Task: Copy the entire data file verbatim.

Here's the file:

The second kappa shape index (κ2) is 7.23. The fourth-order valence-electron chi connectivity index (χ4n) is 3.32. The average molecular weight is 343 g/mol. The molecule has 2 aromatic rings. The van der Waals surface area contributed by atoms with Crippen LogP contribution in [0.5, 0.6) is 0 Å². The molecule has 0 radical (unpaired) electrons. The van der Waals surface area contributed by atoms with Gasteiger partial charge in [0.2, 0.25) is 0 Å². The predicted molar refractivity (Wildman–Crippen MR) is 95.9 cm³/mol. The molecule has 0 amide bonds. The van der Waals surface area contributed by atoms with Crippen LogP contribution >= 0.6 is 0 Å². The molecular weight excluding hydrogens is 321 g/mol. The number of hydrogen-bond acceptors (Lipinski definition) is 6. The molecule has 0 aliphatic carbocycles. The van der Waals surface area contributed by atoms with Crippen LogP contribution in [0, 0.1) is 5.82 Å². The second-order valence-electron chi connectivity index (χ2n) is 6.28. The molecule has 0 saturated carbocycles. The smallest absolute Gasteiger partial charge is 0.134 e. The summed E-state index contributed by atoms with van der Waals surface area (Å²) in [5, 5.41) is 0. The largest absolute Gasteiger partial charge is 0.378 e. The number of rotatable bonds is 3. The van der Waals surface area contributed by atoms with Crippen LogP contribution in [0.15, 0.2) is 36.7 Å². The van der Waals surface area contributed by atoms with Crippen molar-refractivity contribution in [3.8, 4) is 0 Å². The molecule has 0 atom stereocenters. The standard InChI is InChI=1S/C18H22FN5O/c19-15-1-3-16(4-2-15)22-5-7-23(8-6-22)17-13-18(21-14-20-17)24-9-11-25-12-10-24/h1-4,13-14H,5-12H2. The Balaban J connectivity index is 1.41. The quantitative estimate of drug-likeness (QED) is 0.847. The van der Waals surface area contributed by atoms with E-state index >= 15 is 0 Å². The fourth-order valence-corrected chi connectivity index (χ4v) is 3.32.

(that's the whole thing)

The second kappa shape index (κ2) is 7.23. The fourth-order valence-electron chi connectivity index (χ4n) is 3.32. The average molecular weight is 343 g/mol. The molecule has 2 aromatic rings. The van der Waals surface area contributed by atoms with Crippen LogP contribution in [0.5, 0.6) is 0 Å². The molecule has 0 radical (unpaired) electrons. The van der Waals surface area contributed by atoms with Gasteiger partial charge in [0.2, 0.25) is 0 Å². The predicted molar refractivity (Wildman–Crippen MR) is 95.9 cm³/mol. The molecule has 0 amide bonds. The van der Waals surface area contributed by atoms with Crippen LogP contribution >= 0.6 is 0 Å². The molecular weight excluding hydrogens is 321 g/mol. The number of hydrogen-bond acceptors (Lipinski definition) is 6. The molecule has 0 aliphatic carbocycles. The van der Waals surface area contributed by atoms with Crippen LogP contribution in [0, 0.1) is 5.82 Å². The second-order valence-electron chi connectivity index (χ2n) is 6.28. The molecule has 0 saturated carbocycles. The smallest absolute Gasteiger partial charge is 0.134 e. The summed E-state index contributed by atoms with van der Waals surface area (Å²) in [5, 5.41) is 0. The largest absolute Gasteiger partial charge is 0.378 e. The number of rotatable bonds is 3. The van der Waals surface area contributed by atoms with Crippen LogP contribution in [0.15, 0.2) is 36.7 Å². The van der Waals surface area contributed by atoms with Crippen molar-refractivity contribution in [3.8, 4) is 0 Å². The molecule has 0 atom stereocenters. The standard InChI is InChI=1S/C18H22FN5O/c19-15-1-3-16(4-2-15)22-5-7-23(8-6-22)17-13-18(21-14-20-17)24-9-11-25-12-10-24/h1-4,13-14H,5-12H2. The Balaban J connectivity index is 1.41. The quantitative estimate of drug-likeness (QED) is 0.847. The van der Waals surface area contributed by atoms with E-state index >= 15 is 0 Å². The fourth-order valence-corrected chi connectivity index (χ4v) is 3.32.